For fact table data that has a much larger number of interesting groups (such as per-product sales information of a large retailer), retaining the sparse format becomes critical to avoid densification of such high cardinality information. Oracle Data Mining algorithms are designed to interpret missing entries in a sparse fact table appropriately, enabling increased performance and simpler transformation processing.
Some steps in the referenced case study are not completely defined (in my opinion), and in those situations I will take my best guess as to the intended objective. This approximation is sufficient since the intent of this series of posts is to show the power and flexibility of Oracle Data Mining on a real-world scenario rather than to match the case study letter-for-letter.
The following files support reproduction of the results in this series of posts:
telcoddl.sql - SQL which creates the four tables
telcoloadproc.plb - Obfuscated SQL which creates the procedure that can generate data and populate the tables - all data is generated, and patterns are injected to make it interesting and "real-world" like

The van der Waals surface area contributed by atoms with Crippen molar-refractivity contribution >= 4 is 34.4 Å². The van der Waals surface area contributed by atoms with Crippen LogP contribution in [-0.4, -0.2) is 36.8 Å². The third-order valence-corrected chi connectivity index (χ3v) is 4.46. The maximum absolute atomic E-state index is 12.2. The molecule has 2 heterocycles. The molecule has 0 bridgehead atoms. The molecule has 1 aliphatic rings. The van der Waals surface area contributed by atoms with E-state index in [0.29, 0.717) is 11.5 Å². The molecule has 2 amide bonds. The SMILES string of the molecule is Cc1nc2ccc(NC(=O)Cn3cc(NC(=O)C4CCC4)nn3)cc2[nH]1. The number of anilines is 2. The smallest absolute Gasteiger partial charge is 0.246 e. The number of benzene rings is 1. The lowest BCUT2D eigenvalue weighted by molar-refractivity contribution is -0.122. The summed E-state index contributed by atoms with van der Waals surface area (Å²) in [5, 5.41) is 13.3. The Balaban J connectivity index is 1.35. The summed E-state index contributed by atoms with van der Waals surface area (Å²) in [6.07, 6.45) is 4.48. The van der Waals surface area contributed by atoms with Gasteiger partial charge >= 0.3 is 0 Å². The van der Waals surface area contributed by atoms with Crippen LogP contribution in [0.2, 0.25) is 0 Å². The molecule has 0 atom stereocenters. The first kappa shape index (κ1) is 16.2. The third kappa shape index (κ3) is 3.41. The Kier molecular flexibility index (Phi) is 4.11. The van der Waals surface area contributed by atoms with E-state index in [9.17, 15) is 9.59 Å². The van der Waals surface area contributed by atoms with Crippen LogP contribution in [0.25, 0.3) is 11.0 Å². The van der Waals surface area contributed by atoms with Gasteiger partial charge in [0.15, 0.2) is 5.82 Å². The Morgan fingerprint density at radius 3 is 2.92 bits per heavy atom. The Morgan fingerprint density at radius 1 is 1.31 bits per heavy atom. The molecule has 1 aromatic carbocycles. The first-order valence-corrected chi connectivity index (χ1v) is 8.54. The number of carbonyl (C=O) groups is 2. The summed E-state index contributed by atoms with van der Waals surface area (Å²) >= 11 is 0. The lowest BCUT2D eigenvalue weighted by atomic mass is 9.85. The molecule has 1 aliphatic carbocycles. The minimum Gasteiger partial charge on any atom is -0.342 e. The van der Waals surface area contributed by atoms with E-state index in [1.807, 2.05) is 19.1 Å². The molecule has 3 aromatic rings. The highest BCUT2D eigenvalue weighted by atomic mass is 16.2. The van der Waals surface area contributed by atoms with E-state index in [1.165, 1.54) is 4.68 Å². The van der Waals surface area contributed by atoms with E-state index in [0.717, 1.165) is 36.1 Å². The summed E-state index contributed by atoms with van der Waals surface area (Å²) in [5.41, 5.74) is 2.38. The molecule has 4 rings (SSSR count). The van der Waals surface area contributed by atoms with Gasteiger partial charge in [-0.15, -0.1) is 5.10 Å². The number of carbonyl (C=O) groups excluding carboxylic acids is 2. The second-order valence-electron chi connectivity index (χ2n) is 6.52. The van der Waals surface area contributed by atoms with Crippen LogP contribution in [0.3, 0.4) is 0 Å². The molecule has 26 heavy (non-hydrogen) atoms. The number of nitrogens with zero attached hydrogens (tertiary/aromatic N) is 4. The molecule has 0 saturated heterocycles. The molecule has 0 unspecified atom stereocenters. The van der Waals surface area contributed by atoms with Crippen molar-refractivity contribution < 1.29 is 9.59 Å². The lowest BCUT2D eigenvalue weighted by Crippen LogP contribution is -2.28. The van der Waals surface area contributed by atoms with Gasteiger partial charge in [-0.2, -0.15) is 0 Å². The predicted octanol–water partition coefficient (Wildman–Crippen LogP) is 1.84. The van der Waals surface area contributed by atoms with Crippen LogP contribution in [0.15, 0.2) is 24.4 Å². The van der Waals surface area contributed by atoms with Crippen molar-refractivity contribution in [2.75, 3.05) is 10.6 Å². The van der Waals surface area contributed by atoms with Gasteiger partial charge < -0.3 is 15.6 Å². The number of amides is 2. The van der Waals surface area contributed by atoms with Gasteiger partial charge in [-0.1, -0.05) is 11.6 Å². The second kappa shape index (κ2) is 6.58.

telcoprep.sql - A SQL create view statement corresponding to the data preparation steps from part 2 of this series
telcomodel.sql - A SQL script corresponding to the steps from part 3 of this series
In order to prepare a schema that can run the above SQL, a user must be created with the following privileges: create table, create view, create mining model, and create procedure (for telcoloadproc), as well as any other privs as needed for the database user (e.g., create session).Once the schema is prepared, telcoddl.sql and telcoloadproc.plb can be run to create the empty tables and the procedure for loading data. The procedure that is created is named telco_load, and it takes one optional argument - the number of customers (default 10000). The results from parts 2 and 3 of this series correspond to loading 10,000 customers.